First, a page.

Thursday, March 31, 2016

Tales from the Road

We had an uneventful first day on the road on Wednesday. Unless, of course, you count hydroplaning through driving rain and dodging a tornado warning through Tulsa. We managed to slip by before a tornado ripped the roof off a gun club, thank heaven. Amarillo, Texas was our stopping place for the night. 653 miles traveled.

We felt every one of them.

Amarillo Sunrise
Then after a restful night, we headed into New Mexico at about 6:30 in the morning, hoping to make it to Phoenix for a 700 mile day. Since Amarillo's elevation is about 3600 ft, the dawn greeted us with a brisk 28 degrees. (If you want to know more about why the elevation matters to me, check out my Second Wind blog!)

I'd sort of forgotten that the Southwest is high desert, which means cold at night, hot by day. (Note to self: Pack a light jacket next time!)

I haven't traveled along the western I-40 corridor since I was a kid. Back then it was with my family--my parents, 2 of my sisters (my baby sister wasn't with us yet) and my grandparents--all piled into a station wagon pulling a camper. My dad always said we had 4-60 air conditioning, which meant we rolled down all the windows and went 60 miles an hour.

Our van is much more comfortable and I have the best chauffeur in the world!

New Mexico is much more picturesque than I remembered. Rocks break through the surface of the earth like an ancient dragon spine. Check out this unique formation.

Is it just me, or don't those reddish stones sort of look like a giant armadillo?

And how about this roadside sphinx?

I'd love to know how these things were formed, wouldn't you? (Take that Sheldon Cooper. Geology is too a real science!)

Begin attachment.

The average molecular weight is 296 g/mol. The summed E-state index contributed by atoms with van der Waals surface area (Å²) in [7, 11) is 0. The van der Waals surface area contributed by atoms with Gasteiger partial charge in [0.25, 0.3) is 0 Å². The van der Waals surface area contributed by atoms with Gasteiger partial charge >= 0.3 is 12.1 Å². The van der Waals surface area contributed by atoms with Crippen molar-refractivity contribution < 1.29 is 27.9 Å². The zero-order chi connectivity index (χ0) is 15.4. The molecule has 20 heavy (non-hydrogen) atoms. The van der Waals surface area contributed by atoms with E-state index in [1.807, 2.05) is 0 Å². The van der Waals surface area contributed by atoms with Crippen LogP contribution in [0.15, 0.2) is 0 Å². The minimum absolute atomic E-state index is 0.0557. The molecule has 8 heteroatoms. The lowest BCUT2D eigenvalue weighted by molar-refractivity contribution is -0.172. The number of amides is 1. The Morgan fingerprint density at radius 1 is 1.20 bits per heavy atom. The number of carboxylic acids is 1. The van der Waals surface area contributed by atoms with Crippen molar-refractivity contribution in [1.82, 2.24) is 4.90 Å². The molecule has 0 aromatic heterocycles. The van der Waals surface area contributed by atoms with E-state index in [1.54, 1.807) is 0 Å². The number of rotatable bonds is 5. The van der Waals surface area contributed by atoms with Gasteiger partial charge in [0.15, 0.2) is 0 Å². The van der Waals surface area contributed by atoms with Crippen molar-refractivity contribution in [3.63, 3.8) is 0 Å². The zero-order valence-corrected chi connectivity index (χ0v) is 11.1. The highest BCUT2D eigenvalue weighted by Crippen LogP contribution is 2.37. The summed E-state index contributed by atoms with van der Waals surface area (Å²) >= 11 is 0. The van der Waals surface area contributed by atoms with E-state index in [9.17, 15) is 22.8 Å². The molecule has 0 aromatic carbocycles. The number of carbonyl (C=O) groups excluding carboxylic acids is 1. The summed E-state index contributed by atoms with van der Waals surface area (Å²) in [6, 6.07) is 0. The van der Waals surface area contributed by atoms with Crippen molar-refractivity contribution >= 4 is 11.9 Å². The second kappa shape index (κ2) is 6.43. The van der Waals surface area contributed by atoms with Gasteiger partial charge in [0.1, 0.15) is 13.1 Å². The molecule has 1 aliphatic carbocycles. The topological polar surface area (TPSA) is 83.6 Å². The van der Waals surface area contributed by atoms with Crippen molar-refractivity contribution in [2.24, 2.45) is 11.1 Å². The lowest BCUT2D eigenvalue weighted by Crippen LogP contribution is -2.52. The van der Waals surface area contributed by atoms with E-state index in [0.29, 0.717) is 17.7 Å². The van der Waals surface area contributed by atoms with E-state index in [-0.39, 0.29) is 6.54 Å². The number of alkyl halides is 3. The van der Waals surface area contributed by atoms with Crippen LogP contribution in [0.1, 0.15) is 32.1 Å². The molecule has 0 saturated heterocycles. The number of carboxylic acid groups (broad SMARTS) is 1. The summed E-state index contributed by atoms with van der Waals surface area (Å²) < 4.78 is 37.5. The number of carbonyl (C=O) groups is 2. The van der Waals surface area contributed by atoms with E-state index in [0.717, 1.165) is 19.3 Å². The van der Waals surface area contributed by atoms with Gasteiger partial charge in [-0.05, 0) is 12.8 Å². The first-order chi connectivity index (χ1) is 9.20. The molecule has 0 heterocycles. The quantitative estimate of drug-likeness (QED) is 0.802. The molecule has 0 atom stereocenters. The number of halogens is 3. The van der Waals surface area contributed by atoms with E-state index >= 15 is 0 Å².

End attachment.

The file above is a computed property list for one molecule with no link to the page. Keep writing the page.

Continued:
The road was climbing most of the day, heading toward Flagstaff, Arizona, which tops out at over 7000 ft.

I'm not sure when we first became aware of Mt. Humphrey (over 12000 ft.) looming ahead of us, because at first the snow-capped peak blended in with the gathering clouds, but we could see it for miles. When we finally reached Flagstaff, it was towering above us.

I was totally surprised by the number of trees in Arizona. Guess I always thought of it as a desert state. Then we dropped down out of the high country as we headed toward Phoenix. The landscape changed for a brief time to what I like to call Sound of Music mountains, with green meadows ringed by peaks. But that didn't last long as we dropped in elevation and entered the Sonoran Desert.

As deserts go, it's a lively one. Lots of vegetation compared to say, the Sahara. Saguaro cacti seem plentiful, but they are a protected native plant. Destroying one can result in a hefty fine. Stealing one from public land is a Class 4 felony!

At around 4 pm, we breathed a sigh of relief as we came into Phoenix, even though the city was bustling with more traffic than we'd seen since we moved from Boston two years ago. Unlike our first night, we didn't have a hotel reservation, since we weren't sure we'd make it all the way to Phoenix, even though we gained two hours and were now on Pacific Time.

So we started stopping at likely hotels.

No vacancy. We left I-17 and turned our faces west to LA on I-10. Still no rooms at the inns.

As it turned out, there was a trifecta of an air show, the last day of spring training for baseball and a Nascar event in town. We couldn't rent a pup tent in Phoenix.

Yuma was 160 miles away. So we filled the gas tank, got a couple bottles of water a piece and headed south into the desert, looking for someplace to stay. Granted, the seats in the van do recline, but I so didn't want to try them out.

The sun was setting as we pulled into that little place in the southwest corner of the state. Fortunately, the first hotel we tried had ONE ROOM LEFT!

(Note to self: Always have a reservation, no matter whether you think you'll make it there or not!)

And now,  few more pictures from the road...

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